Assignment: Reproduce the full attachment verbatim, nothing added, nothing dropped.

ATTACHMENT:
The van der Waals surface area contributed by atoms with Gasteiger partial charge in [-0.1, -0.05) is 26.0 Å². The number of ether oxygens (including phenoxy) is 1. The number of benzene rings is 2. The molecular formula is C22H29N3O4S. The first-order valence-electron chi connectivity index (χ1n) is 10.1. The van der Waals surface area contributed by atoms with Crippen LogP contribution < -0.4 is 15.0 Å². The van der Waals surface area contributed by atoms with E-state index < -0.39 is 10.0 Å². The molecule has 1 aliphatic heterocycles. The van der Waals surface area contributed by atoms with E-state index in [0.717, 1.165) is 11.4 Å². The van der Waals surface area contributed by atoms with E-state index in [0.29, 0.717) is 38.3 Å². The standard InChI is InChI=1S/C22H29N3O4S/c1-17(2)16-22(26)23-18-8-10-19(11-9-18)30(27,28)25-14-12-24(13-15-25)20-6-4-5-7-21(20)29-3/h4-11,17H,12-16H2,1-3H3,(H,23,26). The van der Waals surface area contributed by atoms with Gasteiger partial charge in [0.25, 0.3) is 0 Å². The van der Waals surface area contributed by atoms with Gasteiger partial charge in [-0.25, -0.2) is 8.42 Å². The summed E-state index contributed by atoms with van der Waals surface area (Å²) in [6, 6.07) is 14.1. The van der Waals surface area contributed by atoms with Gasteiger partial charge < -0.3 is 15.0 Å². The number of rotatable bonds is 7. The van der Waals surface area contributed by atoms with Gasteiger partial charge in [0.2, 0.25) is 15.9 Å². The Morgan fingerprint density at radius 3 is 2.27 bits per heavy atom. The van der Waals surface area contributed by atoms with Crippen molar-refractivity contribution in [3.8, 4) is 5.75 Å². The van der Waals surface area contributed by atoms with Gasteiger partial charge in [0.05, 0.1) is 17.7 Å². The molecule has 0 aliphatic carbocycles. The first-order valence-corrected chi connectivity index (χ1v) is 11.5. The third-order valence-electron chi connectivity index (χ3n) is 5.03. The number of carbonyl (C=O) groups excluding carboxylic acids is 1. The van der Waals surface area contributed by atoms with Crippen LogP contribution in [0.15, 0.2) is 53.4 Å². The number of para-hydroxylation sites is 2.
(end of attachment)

The van der Waals surface area contributed by atoms with Gasteiger partial charge in [-0.1, -0.05) is 26.0 Å². The number of ether oxygens (including phenoxy) is 1. The number of benzene rings is 2. The molecular formula is C22H29N3O4S. The first-order valence-electron chi connectivity index (χ1n) is 10.1. The van der Waals surface area contributed by atoms with Crippen LogP contribution < -0.4 is 15.0 Å². The van der Waals surface area contributed by atoms with E-state index < -0.39 is 10.0 Å². The molecule has 1 aliphatic heterocycles. The van der Waals surface area contributed by atoms with E-state index in [0.717, 1.165) is 11.4 Å². The van der Waals surface area contributed by atoms with E-state index in [0.29, 0.717) is 38.3 Å². The standard InChI is InChI=1S/C22H29N3O4S/c1-17(2)16-22(26)23-18-8-10-19(11-9-18)30(27,28)25-14-12-24(13-15-25)20-6-4-5-7-21(20)29-3/h4-11,17H,12-16H2,1-3H3,(H,23,26). The van der Waals surface area contributed by atoms with Gasteiger partial charge in [0.25, 0.3) is 0 Å². The van der Waals surface area contributed by atoms with Gasteiger partial charge in [-0.25, -0.2) is 8.42 Å². The summed E-state index contributed by atoms with van der Waals surface area (Å²) in [6, 6.07) is 14.1. The van der Waals surface area contributed by atoms with Gasteiger partial charge < -0.3 is 15.0 Å². The number of rotatable bonds is 7. The van der Waals surface area contributed by atoms with Gasteiger partial charge in [0.2, 0.25) is 15.9 Å². The Morgan fingerprint density at radius 3 is 2.27 bits per heavy atom. The van der Waals surface area contributed by atoms with Crippen molar-refractivity contribution in [3.8, 4) is 5.75 Å². The van der Waals surface area contributed by atoms with Gasteiger partial charge in [0.05, 0.1) is 17.7 Å². The molecule has 0 aliphatic carbocycles. The first-order valence-corrected chi connectivity index (χ1v) is 11.5. The third-order valence-electron chi connectivity index (χ3n) is 5.03. The number of carbonyl (C=O) groups excluding carboxylic acids is 1. The van der Waals surface area contributed by atoms with Crippen LogP contribution in [0.15, 0.2) is 53.4 Å². The number of para-hydroxylation sites is 2.